Former British Prime Minister Tony Blair’s “sycophancy” towards
Washington and the failure of the governing class to speak the truth
were cited as key factors for Britain’s involvement in the second
Gulf war against Iraq in 2003.
A former prosecutions chief, Sir Ken
Macdonald, told the Lord Chilcot Inquiry that Blair indulged and
engaged in an “alarming subterfuge” with George Bush, and then
misled and cajoled the British people into a war they did not want.
“Blair’s fundamental flaw was his
sycophancy towards those in power. Perhaps this seems odd in a man
who drank so much of that mind-altering brew at home. But Washington
turned his head and he couldn’t resist the stage or the glamour that
it gave him,” The Times quoted Macdonald, as saying.
In his most savage comment, he writes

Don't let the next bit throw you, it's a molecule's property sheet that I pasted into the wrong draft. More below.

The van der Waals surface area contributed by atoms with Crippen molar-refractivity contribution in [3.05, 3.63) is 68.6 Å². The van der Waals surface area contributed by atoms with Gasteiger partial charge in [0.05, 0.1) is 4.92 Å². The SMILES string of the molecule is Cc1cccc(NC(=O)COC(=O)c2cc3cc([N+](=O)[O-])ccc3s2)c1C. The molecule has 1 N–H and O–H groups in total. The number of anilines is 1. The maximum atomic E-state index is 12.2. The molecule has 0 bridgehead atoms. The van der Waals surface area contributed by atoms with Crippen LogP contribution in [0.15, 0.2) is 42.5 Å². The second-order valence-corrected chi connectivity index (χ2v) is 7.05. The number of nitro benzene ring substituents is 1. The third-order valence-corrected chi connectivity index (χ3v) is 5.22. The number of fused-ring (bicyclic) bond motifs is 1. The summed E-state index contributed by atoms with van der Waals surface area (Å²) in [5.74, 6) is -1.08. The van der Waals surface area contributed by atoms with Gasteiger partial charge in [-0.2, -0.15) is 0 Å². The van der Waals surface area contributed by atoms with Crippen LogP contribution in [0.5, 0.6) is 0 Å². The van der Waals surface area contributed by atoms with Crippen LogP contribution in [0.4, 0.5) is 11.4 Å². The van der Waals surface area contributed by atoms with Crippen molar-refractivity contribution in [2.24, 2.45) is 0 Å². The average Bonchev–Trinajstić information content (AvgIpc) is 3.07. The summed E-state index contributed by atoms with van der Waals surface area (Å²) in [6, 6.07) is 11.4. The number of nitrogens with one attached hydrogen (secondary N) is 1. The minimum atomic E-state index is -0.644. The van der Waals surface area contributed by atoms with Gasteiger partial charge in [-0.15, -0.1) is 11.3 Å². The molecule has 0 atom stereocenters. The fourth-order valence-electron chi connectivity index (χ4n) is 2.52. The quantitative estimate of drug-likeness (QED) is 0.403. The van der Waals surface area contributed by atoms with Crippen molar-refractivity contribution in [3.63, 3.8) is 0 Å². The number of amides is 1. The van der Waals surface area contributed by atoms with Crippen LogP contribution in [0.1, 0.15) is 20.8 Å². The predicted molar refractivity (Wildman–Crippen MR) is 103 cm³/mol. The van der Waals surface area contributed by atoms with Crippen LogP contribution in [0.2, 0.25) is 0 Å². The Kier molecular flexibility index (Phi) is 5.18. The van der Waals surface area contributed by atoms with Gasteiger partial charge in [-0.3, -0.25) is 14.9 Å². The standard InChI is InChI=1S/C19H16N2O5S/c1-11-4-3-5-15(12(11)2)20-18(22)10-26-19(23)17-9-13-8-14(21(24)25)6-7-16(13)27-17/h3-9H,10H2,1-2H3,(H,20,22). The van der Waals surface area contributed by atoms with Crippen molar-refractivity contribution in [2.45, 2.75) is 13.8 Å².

that the heart-rending sacrifices made by British forces would
become the stuff of poetry and song in future years. But none of
that would sprinkle any starlight on Blair.
“On the contrary it is entirely the
work of warriors cast carelessly into death’s way by a Prime
Minister lost in self-aggrandisement and a governing class too
closed to speak truth to power,” he says.
Sir Ken’s intervention comes after Blair’s declaration in a BBC
interview that he would have favoured removing Saddam Hussein
regardless of whether he had possessed weapons of mass destruction.
The inquiry yesterday insisted that
Blair would give evidence in public, after reports that he might
A spokesman for the inquiry said: “Mr
Blair will be appearing very much in public and will be questioned
in detail on a wide range of issues.”
Sir Ken suggests that the inquiry’s
performance so far has been generally unchallenging and he goes
close to warning of an establishment cover-up.
“In British public life, loyalty and
service to power can sometimes count for more to insiders than any
tricky questions of wider reputation. Disloyalty, on the other hand,
means a terrible casting out,” he says.
He claims that Blair secured support
from the Commons for the Iraq war largely on the ground that it was
needed to remove weapons of mass destruction.